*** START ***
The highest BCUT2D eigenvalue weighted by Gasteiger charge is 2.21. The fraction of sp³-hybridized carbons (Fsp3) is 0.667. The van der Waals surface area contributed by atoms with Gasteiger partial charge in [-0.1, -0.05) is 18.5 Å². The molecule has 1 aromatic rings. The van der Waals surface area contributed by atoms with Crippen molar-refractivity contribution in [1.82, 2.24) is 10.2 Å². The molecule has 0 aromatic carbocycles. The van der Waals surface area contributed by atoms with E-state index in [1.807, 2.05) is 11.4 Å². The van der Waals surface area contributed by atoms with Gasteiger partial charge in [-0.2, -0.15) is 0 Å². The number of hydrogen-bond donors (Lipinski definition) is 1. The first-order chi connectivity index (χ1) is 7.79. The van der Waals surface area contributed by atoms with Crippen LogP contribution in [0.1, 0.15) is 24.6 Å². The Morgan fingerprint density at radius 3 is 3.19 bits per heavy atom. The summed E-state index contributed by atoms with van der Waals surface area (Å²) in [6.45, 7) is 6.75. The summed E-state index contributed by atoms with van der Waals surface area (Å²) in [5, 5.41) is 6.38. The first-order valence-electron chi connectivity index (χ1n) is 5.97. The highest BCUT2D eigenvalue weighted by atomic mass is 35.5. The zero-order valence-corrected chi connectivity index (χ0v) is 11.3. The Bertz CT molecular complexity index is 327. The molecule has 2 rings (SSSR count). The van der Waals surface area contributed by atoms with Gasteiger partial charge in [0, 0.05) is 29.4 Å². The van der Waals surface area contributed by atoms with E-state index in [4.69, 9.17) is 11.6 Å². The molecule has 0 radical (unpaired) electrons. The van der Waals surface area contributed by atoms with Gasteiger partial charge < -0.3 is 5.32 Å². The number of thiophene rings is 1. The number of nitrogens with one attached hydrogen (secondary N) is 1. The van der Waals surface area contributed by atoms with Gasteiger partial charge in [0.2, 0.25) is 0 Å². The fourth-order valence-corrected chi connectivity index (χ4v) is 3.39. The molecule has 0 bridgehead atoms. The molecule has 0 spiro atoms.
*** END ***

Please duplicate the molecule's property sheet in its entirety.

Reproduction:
The highest BCUT2D eigenvalue weighted by Gasteiger charge is 2.21. The fraction of sp³-hybridized carbons (Fsp3) is 0.667. The van der Waals surface area contributed by atoms with Gasteiger partial charge in [-0.1, -0.05) is 18.5 Å². The molecule has 1 aromatic rings. The van der Waals surface area contributed by atoms with Crippen molar-refractivity contribution in [1.82, 2.24) is 10.2 Å². The molecule has 0 aromatic carbocycles. The van der Waals surface area contributed by atoms with E-state index in [1.807, 2.05) is 11.4 Å². The van der Waals surface area contributed by atoms with Gasteiger partial charge in [-0.2, -0.15) is 0 Å². The number of hydrogen-bond donors (Lipinski definition) is 1. The first-order chi connectivity index (χ1) is 7.79. The van der Waals surface area contributed by atoms with Crippen LogP contribution in [0.1, 0.15) is 24.6 Å². The Morgan fingerprint density at radius 3 is 3.19 bits per heavy atom. The summed E-state index contributed by atoms with van der Waals surface area (Å²) in [6.45, 7) is 6.75. The summed E-state index contributed by atoms with van der Waals surface area (Å²) in [5, 5.41) is 6.38. The first-order valence-electron chi connectivity index (χ1n) is 5.97. The highest BCUT2D eigenvalue weighted by atomic mass is 35.5. The zero-order valence-corrected chi connectivity index (χ0v) is 11.3. The Bertz CT molecular complexity index is 327. The molecule has 2 rings (SSSR count). The van der Waals surface area contributed by atoms with Gasteiger partial charge in [0, 0.05) is 29.4 Å². The van der Waals surface area contributed by atoms with E-state index in [4.69, 9.17) is 11.6 Å². The molecule has 0 radical (unpaired) electrons. The van der Waals surface area contributed by atoms with Gasteiger partial charge < -0.3 is 5.32 Å². The number of thiophene rings is 1. The number of nitrogens with one attached hydrogen (secondary N) is 1. The van der Waals surface area contributed by atoms with Gasteiger partial charge in [0.2, 0.25) is 0 Å². The fourth-order valence-corrected chi connectivity index (χ4v) is 3.39. The molecule has 0 bridgehead atoms. The molecule has 0 spiro atoms.